Gravity is universal, and we spend our daily lives resisting its influence. While walking, standing on one leg, or tipping back in a chair, we experience its effect and intuitively seek a state of balance.. When we are off balance, we have a strong fear that gravity will pull us over and we will fall down. Those expectations are so strongly ingrained in our subconscious that they also have an effect on the art we experience and produce. Most artwork is viewed in an upright orientation - in terms of top, sides, and bottom. as a result, gravity effects the visual composition.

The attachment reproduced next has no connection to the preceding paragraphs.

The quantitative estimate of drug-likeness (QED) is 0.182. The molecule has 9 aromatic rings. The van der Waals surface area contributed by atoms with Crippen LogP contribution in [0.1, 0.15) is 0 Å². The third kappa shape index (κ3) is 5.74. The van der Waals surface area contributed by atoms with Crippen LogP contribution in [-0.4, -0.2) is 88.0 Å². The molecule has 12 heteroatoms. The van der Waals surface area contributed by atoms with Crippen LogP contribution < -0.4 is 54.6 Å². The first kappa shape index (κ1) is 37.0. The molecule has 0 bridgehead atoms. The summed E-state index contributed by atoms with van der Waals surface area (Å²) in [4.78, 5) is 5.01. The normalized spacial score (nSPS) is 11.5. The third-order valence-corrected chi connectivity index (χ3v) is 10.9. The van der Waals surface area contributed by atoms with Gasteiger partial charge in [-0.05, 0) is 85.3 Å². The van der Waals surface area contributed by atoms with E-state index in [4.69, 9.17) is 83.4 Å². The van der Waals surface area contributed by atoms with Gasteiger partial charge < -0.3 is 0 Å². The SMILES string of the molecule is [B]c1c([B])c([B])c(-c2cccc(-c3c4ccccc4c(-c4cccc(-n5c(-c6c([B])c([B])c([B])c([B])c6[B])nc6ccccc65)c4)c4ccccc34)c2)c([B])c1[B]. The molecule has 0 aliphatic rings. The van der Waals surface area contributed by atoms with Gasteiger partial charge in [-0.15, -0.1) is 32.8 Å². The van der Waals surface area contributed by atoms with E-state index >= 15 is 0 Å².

Do you know why we frame our art? Artists often mat their work to gain an "aesthetic distance" or separation from the every day world. The hope is that we will see the work in a new context. But, even here, psychological factors can affect the visual weight and balance. In the case of a mat with two inch top, sides,and bottom, the bottom may have the illusion of being pinched or smaller than the other sides. This is an optical illusion that would make the artwork appear to be unstable, even rising on the wall. To compensate, the bottom measurement is generally made wider that that of the top and sides so that the whole rendering seems stabilized or balanced.